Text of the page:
Thursday, July 30, 2020

Shudder: Host

Fifteen or twenty years from now, oblivious teenagers will ask us why we watched so many zoom-based movies back in the day. We will have to explain to them it was because the CCP had no regard for human life and because the WHO only cared about pleasing their Chinese pay-masters. The quarantined format will surely get old and tired quickly, but this Shudder original has the advantages of not coming too late for the party and bringing a good gimmick. Doing a Zoom séance sounds like an extremely bad idea, but in the alternate reality of horror movies, sure, we can totally buy it. When Haley invites her friends to a video-conferencing spiritualism session, things go rather badly in Rob Savage’s Host, which premieres today on Shudder.

Haley is the one who really believes in the astral plane stuff and knows Seylan, the psychic. She doesn’t mind her friends incorporating a healthy amount of drinking into their evening, but she would like them to take it seriously. Oh, they will take it seriously alright—deadly so. It will be their own stupid faults for not treating the spirit realm with respect.

Yeah, you get the idea, but the claustrophobic and quarantined settings make it surprisingly creepy. Due to social distancing restrictions, Savage directed the entire ensemble remotely, but that gave him the perfect “laptop” perspective on the action.
Host only runs for about an hour, but Savage was wise not to pad it out. He builds up quite a bit of tension, without giving us time to ponder whether or not Zoom windows can constitute proper cinema.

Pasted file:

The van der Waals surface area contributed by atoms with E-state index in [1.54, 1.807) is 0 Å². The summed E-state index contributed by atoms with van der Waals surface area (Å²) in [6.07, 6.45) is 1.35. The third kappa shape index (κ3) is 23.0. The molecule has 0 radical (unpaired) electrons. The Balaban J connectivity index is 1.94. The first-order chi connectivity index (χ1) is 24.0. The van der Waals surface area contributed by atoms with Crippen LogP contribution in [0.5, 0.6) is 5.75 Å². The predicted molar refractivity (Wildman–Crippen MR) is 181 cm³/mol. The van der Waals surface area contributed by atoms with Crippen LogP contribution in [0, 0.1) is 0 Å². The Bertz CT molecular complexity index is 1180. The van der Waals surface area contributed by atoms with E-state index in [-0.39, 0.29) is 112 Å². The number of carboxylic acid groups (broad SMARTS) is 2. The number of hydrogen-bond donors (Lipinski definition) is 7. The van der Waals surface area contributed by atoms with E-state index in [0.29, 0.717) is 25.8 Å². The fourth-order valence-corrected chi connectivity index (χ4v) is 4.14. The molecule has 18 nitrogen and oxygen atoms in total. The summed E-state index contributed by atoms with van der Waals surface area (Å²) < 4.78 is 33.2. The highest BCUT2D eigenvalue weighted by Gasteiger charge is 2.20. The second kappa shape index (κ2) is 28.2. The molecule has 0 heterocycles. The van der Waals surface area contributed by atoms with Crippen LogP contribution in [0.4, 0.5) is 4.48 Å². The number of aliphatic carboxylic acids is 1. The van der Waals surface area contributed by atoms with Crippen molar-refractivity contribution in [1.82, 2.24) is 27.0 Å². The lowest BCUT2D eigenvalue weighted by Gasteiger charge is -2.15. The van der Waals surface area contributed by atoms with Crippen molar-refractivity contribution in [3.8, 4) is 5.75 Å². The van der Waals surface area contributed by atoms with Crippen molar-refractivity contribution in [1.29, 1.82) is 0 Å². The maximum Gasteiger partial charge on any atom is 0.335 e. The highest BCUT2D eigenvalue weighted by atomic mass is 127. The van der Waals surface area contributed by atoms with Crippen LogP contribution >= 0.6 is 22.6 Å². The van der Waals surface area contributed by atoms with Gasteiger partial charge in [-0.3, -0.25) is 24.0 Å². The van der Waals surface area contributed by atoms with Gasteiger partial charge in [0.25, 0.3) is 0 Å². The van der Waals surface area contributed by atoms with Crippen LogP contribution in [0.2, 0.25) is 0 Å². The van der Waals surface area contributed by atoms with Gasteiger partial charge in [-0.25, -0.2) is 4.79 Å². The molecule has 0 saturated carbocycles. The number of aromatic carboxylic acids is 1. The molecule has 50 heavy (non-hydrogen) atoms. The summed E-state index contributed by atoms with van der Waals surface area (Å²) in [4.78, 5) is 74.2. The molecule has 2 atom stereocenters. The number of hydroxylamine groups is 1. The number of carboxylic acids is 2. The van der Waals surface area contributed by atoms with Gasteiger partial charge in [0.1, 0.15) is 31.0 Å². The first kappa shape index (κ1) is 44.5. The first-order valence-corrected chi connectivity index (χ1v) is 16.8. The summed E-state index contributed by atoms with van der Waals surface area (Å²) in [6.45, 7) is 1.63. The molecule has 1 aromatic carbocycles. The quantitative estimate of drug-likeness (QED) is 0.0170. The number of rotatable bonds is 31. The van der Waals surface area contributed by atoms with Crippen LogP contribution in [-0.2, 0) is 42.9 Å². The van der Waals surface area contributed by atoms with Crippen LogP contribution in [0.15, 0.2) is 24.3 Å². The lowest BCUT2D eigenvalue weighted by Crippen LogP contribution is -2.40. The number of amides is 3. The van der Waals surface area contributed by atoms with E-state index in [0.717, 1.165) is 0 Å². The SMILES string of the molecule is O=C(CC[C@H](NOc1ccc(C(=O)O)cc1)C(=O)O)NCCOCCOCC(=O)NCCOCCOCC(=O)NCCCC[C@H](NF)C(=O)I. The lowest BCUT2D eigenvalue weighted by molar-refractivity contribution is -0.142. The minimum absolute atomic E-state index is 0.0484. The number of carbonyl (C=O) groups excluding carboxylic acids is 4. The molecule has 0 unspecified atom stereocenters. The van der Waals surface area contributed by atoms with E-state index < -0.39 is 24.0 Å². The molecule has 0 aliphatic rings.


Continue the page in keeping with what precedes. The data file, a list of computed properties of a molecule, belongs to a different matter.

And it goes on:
He also gets key assists from his ensemble, as thesps, but even more importantly, as their own practical effects artists. There is a lot of stuff flying, breaking, and generally going bump-in-the-night, but it all looks good on-screen. They are also pretty believable panicking and freaking out. As her psychic namesake, Seylan Baxter has a particularly intriguing screen presence, in a genre appropriate way.

is short, but it is lean, mean, and genuinely scary. Savage definitely proves his resourcefulness as a filmmaker (one wonders if he studied Jafar Panahi’s films made during his house-arrest) and Shudder demonstrates their nimbleness getting such an of-the-now production so quickly on their platform. Recommended for horror fans and zeitgeist-followers, Host starts streaming today (7/30), on Shudder.